President Donald Trump and White House allies pressing for a harder line on immigration sped up their campaign to clean house at the Department of Homeland Security with a mission far wider than just the departure of Secretary Kirstjen Nielsen. The dismantling of the government's immigration leadership is being orchestrated by Trump adviser Stephen Miller, the impetus behind some of the administration's most controversial policies, according to three people familiar with the matter.
Beyond changing names and faces, Trump is considering separating migrant families at the border again, resuming the practice that drew so much outrage last year, the same people said. The shake-up is a result of Trump's frustration with the increasing number of migrants at the border and his diminishing options for action. Court challenges, immigration laws and his own advisers have blocked several of his proposals as his re-election campaign looms. The White House has lashed out by demanding new leadership, although a new team is likely to face the same obstacles.
The head of US Citizenship and Immigration Services, L. Francis Cissna, and Homeland Security General Counsel John M. Mitnick are expected to be pushed out of their positions, the officials said. Nielsen submitted her resignation Sunday after meeting with Trump at the White House, and three days earlier, the administration withdrew the nomination of Ron Vitiello to lead Immigration and Customs Enforcement. Other longtime civil servants in agency posts are also on the chopping block, said the officials, who spoke on condition of anonymity because they were not authorized to speak publicly.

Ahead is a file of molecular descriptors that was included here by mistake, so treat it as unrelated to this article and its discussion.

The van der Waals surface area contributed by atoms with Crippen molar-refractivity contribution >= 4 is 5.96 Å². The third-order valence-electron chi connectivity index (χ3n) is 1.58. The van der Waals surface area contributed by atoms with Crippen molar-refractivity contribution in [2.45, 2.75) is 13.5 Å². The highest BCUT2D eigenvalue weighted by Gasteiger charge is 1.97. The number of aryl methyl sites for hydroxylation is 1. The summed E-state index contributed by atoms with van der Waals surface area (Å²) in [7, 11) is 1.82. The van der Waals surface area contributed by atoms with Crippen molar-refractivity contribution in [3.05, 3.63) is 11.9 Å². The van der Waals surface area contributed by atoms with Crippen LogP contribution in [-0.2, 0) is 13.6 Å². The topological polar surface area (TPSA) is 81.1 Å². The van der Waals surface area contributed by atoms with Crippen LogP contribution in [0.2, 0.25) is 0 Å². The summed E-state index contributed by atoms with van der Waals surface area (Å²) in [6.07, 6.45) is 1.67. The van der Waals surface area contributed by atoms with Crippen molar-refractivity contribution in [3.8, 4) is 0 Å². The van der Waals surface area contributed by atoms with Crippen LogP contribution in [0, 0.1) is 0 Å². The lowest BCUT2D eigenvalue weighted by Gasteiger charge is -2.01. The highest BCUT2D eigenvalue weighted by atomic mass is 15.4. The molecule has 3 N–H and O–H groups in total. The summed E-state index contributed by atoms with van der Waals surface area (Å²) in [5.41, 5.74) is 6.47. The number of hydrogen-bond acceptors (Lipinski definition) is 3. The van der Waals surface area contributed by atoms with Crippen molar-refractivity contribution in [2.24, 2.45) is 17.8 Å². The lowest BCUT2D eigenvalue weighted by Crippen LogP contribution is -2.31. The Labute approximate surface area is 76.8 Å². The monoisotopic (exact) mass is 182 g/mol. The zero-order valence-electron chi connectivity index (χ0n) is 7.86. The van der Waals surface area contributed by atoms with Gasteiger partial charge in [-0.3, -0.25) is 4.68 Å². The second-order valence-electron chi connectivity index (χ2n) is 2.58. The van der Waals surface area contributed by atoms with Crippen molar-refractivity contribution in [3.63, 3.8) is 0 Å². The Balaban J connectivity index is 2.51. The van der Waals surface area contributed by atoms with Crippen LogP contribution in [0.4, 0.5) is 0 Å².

Adding to the turmoil, the director of the Secret Service is being forced out of his job, but that departure is said to be unrelated to the immigration upheaval. Leading senators from both parties were displeased.
"The purge of senior leadership at the Department of Homeland Security is unprecedented and a threat to our national security," declared Democrat Dianne Feinstein of California. "President Trump is trying to remake DHS into his own personal anti-immigration agency."
Republican Ron Johnson of Wisconsin, chairman of the Homeland Security Committee, criticized Congress for a crisis at the border but also said, "I am concerned with a growing leadership void within the department tasked with addressing some of the most significant problems facing the nation." Nielsen has dutifully carried out the administration's orders but often had to explain to Trump the legal limits of what he wanted to do. And he didn't like it.
(With inputs from agencies.)